Jo Vilhauer, MLT, RT, and paramedic, was recognized for her dedication to the people and institution where she is employed in rural North Dakota. The following article about her is reprinted from the Wishek Hospital Clinic newsletter.
Jo Vilhauer is one of the most familiar faces at Wishek Hospital Clinic Association in Wishek, North Dakota. That is because she has been working there for 54 years, which is commendable because WHCA has only been in operation for 64 years. These numbers not only show Vilhauer’s years of service but also her commitment to the viability of the hospital and to the well-being of the community.
Vilhauer was born and raised in Streeter, North Dakota. She attended a technical college in Minneapolis, Minnesota, where she received training in laboratory and radiology. After an internship in Nebraska, she came back to the local area and began work at WHCA. Vilhauer met her husband, Victor Vilhauer, and they have been married 42 years.
When a career in healthcare spans over half a century, there is a lot of change. Some of the most notable things Vilhauer remembers are a time without disposable items, when laboratory equipment had to be hand washed, and when sterilized lab procedures that take minutes today took hours.
Adapting to these changes—especially technology—has at times been a struggle. But Vilhauer credits these advancements with saving time and increasing productivity, which ultimately benefits the patients.
Along with managing the radiology and laboratory departments of WHCA, Vilhauer served as squad leader of Wishek Ambulance Service from 1989 to mid-2018. She is a charter member of the ambulance service from its inception in 1974. Before that the local funeral home provided transport.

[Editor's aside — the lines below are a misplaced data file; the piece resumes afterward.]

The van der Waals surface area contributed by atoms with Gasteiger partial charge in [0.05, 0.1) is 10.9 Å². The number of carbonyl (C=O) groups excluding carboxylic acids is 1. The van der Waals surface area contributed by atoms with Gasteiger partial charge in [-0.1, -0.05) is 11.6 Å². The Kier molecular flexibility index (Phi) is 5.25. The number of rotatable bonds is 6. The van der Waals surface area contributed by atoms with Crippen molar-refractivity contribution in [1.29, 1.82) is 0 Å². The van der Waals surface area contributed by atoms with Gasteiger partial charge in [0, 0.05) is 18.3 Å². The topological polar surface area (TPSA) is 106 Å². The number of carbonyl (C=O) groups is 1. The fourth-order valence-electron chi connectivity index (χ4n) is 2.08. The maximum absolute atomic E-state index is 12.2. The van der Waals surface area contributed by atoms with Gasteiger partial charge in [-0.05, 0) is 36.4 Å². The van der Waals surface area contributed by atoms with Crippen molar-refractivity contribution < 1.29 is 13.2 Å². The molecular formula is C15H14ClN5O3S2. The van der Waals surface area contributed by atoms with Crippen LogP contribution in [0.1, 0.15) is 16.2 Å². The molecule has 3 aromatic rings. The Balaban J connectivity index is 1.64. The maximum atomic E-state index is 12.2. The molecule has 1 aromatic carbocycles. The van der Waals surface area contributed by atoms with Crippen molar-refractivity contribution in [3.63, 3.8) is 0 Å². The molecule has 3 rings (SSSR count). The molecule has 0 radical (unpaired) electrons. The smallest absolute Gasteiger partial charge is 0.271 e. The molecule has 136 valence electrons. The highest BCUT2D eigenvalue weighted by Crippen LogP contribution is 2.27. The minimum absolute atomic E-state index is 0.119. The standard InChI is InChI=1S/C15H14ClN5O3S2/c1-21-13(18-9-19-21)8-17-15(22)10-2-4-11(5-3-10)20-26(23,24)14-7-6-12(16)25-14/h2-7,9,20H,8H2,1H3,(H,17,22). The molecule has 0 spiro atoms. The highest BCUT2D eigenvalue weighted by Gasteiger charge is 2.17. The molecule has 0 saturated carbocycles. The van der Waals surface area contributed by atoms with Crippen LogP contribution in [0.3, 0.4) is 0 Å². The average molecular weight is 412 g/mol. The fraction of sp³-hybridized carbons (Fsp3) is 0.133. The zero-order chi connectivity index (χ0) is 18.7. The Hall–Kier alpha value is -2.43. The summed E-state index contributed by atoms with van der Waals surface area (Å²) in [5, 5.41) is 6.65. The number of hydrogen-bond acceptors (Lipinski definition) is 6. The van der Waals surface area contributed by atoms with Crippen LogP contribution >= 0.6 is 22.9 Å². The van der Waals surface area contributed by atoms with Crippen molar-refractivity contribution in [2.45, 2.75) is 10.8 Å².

Vilhauer served on the North Dakota EMS Association board for 19 1/2 years and was recently recognized at the NDEMSA conference for 44 years of service. She has been essential in the establishment and continuance of vital ambulance services in the area.
Vilhauer’s commitment and dedication to healthcare is not only visible to the service area but also statewide. In 2014, she was the recipient of the Outstanding Rural Health Professional award by the North Dakota Center for Rural Health. This award is presented to a professional located in rural North Dakota who has demonstrated leadership in the delivery of rural health services and is unselfishly committed to making a significant and sustained impact on the health of his or her community and service area. It’s as if this award was designed with Vilhauer in mind.
What Vilhauer finds most rewarding about her job is making a difference in someone’s life. From ambulance to lab to X-ray to CAT scans, chances are she has assisted in the care received at WHCA. We can only conclude that Vilhauer either wants as many letters behind her name as possible or she is dedicated to the well-being of patients and the communities WHCA serves.